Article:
30 million under flash flood watches from Texas to Illinois, after severe storms kill 2 in Oklahoma

A slow-moving storm system is bringing the threat of flash floods to tens of millions of Americans Thursday from Texas all the way to Illinois after severe storms earlier this week left 2 dead in Oklahoma.

The National Weather Service's Weather Prediction Center said that widespread showers and storms are expected throughout the day, with the risk of "excessive rainfall" over parts of those areas over the next couple of days.

"Numerous showers and storms are expected to continue regenerating in the vicinity of this front with the best prospects for heavy rainfall from central Texas to southern Illinois, with amounts on the order of 2 to 4 inches likely for some areas," the NWS said.

A moderate risk of excessive rainfall exists through North Texas on Thursday.

A moderate risk of excessive rainfall exists through North Texas on Thursday. (National Weather Service)

Besides heavy rain, there is also the risk of severe thunderstorms across Texas and into the Ohio Valley.

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Heavy rain and thunderstorms overnight spawned flooding across North Texas, with lighting being blamed for causing four fires in Murphy, Texas.

The heavy rain caused flooding at the First Baptist Church of Lavon, where members were still cleaning up damage from flooding last week.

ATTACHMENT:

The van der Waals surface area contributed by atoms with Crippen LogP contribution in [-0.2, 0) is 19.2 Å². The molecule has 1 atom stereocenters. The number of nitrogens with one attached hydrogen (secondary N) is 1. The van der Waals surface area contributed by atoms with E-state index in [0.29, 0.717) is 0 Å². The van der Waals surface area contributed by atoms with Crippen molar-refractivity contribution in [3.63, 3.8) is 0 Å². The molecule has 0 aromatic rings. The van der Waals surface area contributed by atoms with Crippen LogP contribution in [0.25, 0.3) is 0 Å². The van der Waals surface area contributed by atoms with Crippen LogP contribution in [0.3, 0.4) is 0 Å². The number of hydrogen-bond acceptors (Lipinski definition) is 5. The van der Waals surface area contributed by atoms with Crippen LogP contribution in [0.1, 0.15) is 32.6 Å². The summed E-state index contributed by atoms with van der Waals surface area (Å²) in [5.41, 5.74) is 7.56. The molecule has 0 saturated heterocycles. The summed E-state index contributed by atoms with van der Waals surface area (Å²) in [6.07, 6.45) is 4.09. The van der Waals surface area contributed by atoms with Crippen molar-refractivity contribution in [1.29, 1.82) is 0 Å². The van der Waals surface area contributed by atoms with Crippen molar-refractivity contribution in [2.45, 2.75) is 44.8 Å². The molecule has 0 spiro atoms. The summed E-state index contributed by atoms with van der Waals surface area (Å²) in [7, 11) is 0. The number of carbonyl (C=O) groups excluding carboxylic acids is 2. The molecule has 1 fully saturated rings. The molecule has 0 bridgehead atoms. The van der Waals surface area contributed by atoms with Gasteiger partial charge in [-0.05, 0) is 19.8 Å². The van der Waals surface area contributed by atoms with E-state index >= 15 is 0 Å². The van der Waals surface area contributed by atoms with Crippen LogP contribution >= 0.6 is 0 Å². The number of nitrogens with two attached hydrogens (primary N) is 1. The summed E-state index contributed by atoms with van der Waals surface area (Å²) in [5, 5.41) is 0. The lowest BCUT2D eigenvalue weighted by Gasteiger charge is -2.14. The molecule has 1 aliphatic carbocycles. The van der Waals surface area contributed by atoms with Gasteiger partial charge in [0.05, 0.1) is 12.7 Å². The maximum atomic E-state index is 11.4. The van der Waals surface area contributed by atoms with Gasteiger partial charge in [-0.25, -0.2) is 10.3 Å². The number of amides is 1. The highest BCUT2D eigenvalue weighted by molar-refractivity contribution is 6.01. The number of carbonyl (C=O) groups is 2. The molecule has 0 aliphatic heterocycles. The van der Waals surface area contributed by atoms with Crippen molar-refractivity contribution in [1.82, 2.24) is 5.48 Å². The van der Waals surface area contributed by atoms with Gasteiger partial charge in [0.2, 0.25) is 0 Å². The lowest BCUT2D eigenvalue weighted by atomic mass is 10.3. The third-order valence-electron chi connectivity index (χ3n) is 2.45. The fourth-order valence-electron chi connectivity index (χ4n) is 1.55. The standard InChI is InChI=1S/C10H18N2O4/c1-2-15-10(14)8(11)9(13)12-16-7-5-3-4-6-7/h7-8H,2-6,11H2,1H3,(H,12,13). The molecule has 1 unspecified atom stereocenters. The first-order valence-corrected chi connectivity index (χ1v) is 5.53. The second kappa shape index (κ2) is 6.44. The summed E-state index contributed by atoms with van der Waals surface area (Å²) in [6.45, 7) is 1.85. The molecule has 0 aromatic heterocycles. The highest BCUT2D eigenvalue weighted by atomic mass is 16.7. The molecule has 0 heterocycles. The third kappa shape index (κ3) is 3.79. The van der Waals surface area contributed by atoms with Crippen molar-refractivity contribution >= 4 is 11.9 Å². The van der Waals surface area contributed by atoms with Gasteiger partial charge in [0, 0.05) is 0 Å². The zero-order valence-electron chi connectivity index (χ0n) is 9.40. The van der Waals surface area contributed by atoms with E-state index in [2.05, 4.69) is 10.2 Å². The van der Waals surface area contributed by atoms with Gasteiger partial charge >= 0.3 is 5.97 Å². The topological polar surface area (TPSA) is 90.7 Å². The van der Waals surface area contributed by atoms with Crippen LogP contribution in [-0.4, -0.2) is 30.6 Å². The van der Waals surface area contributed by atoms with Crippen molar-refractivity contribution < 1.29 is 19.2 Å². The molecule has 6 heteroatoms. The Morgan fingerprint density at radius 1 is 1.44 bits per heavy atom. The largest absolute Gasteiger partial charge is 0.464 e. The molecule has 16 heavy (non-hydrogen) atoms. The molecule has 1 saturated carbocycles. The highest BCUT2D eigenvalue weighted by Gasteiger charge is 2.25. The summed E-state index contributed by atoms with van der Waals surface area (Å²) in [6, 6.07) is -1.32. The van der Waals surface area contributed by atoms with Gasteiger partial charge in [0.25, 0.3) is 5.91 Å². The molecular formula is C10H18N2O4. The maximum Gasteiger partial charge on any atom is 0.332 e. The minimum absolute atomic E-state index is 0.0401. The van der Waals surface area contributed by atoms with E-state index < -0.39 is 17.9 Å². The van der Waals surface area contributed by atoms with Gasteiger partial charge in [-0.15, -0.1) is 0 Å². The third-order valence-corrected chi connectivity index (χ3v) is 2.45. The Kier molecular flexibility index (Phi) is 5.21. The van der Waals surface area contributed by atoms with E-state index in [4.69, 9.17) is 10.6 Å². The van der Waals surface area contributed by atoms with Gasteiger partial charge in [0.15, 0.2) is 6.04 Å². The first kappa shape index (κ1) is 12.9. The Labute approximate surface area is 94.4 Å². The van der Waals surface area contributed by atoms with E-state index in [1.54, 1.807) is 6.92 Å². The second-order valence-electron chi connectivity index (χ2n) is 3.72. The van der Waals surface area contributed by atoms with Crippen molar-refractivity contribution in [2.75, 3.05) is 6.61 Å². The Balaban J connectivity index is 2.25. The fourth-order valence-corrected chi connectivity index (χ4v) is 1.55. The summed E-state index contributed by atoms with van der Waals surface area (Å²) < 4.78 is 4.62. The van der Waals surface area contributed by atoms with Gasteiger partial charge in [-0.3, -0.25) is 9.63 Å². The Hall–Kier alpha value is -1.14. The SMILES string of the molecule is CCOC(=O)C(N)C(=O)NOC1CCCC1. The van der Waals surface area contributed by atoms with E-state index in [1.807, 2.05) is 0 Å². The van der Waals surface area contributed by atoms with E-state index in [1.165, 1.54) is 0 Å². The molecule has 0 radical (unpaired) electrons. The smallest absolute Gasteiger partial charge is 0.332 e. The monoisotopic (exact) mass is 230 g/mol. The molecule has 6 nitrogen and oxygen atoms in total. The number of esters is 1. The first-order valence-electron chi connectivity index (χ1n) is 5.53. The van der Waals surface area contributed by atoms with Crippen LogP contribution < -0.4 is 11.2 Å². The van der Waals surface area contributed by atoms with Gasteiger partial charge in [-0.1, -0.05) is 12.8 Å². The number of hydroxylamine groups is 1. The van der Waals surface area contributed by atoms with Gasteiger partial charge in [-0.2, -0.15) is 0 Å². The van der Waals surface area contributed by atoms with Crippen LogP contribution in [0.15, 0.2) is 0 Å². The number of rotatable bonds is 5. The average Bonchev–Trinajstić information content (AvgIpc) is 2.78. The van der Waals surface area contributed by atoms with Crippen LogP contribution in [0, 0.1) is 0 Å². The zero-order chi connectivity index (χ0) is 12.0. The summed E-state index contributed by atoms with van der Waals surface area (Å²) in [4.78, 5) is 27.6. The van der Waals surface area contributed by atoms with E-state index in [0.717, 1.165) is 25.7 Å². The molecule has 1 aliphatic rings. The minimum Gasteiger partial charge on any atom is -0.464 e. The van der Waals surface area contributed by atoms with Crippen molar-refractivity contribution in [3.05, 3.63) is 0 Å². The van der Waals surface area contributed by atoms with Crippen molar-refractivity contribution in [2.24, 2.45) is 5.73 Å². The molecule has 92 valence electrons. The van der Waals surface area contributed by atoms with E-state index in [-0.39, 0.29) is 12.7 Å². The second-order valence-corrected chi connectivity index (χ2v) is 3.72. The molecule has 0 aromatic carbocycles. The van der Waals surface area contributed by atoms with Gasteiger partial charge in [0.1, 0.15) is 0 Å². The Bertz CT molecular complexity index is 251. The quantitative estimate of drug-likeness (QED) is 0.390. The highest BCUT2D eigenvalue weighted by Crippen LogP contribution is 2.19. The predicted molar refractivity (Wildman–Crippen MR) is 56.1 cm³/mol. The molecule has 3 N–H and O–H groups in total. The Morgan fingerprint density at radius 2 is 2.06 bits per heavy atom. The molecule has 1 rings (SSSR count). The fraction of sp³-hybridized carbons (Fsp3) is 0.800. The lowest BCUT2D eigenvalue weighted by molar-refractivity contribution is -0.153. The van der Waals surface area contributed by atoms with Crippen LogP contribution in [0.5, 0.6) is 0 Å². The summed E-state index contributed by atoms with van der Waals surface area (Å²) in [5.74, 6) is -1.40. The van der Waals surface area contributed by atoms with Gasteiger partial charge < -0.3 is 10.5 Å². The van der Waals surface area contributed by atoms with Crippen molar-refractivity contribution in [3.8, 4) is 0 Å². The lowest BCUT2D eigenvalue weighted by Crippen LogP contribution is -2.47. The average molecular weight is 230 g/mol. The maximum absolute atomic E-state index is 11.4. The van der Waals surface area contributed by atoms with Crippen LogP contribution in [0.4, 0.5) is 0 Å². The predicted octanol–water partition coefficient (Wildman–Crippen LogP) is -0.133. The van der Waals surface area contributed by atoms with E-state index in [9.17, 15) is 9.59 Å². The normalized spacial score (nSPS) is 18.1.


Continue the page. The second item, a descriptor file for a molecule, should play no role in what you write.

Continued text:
Heavy rain caused flooding at the First Baptist Church of Lavon in the Dallas area late Wednesday.

Heavy rain caused flooding at the First Baptist Church of Lavon in the Dallas area late Wednesday. (FOX4)

Pastor Brad Patterson told FOX4 that members put tarps and sandbags out to try to stop the water coming in, but several inches of water still got inside.

“You can still see water coming all the way up. I mean, 10 feet down this hallway and in this room as well,” Patterson told FOX4.

In Missouri, voluntary evacuations were issued for residents in West Alton due to rising waters on the Mississippi River that may crest at 35.5 feet, the fourth-highest of all time, FOX2 reported.

Burlington City workers Chadley Kilbride, left and Will Buhmeyer secure the upright beams for a portion of the expanded flood wall, while secured in harnesses Wednesday May 1, 2019 along the Mississippi Riverfront in Burlington, Iowa.

Burlington City workers Chadley Kilbride, left and Will Buhmeyer secure the upright beams for a portion of the expanded flood wall, while secured in harnesses Wednesday May 1, 2019 along the Mississippi Riverfront in Burlington, Iowa. (John Lovretta/The Hawk Eye via AP)

The St. Louis region has already seen between 2 to 5 inches of rain, with more expected by the weekend.

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The storms affecting Texas and the rest of the Midwest come after a man and woman were killed in separate incidents when severe storms swept across Oklahoma.

A 55-year-old man's body was found Wednesday inside his vehicle in Tulsa after it was submerged in floodwaters Tuesday night. He has not been identified.

The vehicle was reported missing about 8 p.m. when water in the area was up to 20 feet deep. A passerby spotted the vehicle Wednesday.

In Bryan County, officials said a 58-year-old woman died when her home was destroyed by high winds near Bokchito, about 160 miles southeast of Oklahoma City. A tornado was reported there about 9 p.m. Tuesday.

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The NWS said at least 16 tornadoes were reported Tuesday in Oklahoma. Storms also spawned tornadoes in Texas and Arkansas.

Hospitals in southeast Oklahoma reported at least 22 people were injured as a result of Tuesday night's storms, according to the State Department of Health.

The Associated Press contributed to this report.